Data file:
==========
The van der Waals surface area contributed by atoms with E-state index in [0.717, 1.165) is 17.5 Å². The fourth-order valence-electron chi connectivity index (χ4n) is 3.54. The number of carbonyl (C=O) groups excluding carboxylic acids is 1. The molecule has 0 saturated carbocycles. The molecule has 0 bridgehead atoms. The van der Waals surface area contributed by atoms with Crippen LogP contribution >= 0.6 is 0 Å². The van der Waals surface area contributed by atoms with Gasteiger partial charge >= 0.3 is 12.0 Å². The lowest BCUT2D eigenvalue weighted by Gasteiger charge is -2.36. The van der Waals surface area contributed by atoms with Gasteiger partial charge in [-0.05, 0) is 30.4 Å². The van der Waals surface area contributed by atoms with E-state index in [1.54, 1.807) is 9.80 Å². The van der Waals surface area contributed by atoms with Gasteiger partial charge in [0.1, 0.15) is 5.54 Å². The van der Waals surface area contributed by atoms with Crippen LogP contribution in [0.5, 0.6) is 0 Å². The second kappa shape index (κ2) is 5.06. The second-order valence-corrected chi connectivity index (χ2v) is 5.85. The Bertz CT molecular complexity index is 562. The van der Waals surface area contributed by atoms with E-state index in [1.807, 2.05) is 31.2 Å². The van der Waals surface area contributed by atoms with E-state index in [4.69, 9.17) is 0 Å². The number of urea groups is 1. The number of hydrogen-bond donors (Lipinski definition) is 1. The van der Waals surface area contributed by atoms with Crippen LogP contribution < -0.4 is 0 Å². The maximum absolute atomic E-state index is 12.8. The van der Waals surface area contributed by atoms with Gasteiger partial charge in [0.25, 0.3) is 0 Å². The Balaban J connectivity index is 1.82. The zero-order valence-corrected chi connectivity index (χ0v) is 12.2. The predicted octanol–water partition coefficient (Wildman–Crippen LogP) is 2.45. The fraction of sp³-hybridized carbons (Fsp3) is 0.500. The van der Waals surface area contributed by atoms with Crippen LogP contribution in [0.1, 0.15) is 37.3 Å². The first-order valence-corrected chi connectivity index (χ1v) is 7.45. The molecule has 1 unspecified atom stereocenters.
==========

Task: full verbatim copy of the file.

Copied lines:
The van der Waals surface area contributed by atoms with E-state index in [0.717, 1.165) is 17.5 Å². The fourth-order valence-electron chi connectivity index (χ4n) is 3.54. The number of carbonyl (C=O) groups excluding carboxylic acids is 1. The molecule has 0 saturated carbocycles. The molecule has 0 bridgehead atoms. The van der Waals surface area contributed by atoms with Crippen LogP contribution >= 0.6 is 0 Å². The van der Waals surface area contributed by atoms with Gasteiger partial charge >= 0.3 is 12.0 Å². The lowest BCUT2D eigenvalue weighted by Gasteiger charge is -2.36. The van der Waals surface area contributed by atoms with Gasteiger partial charge in [-0.05, 0) is 30.4 Å². The van der Waals surface area contributed by atoms with E-state index in [1.54, 1.807) is 9.80 Å². The van der Waals surface area contributed by atoms with Gasteiger partial charge in [0.1, 0.15) is 5.54 Å². The van der Waals surface area contributed by atoms with Crippen LogP contribution in [0.5, 0.6) is 0 Å². The second kappa shape index (κ2) is 5.06. The second-order valence-corrected chi connectivity index (χ2v) is 5.85. The Bertz CT molecular complexity index is 562. The van der Waals surface area contributed by atoms with E-state index in [1.807, 2.05) is 31.2 Å². The van der Waals surface area contributed by atoms with E-state index in [4.69, 9.17) is 0 Å². The number of urea groups is 1. The number of hydrogen-bond donors (Lipinski definition) is 1. The van der Waals surface area contributed by atoms with Crippen LogP contribution < -0.4 is 0 Å². The maximum absolute atomic E-state index is 12.8. The van der Waals surface area contributed by atoms with Gasteiger partial charge in [0.25, 0.3) is 0 Å². The Balaban J connectivity index is 1.82. The zero-order valence-corrected chi connectivity index (χ0v) is 12.2. The predicted octanol–water partition coefficient (Wildman–Crippen LogP) is 2.45. The fraction of sp³-hybridized carbons (Fsp3) is 0.500. The van der Waals surface area contributed by atoms with Crippen LogP contribution in [0.1, 0.15) is 37.3 Å². The first-order valence-corrected chi connectivity index (χ1v) is 7.45. The molecule has 1 unspecified atom stereocenters.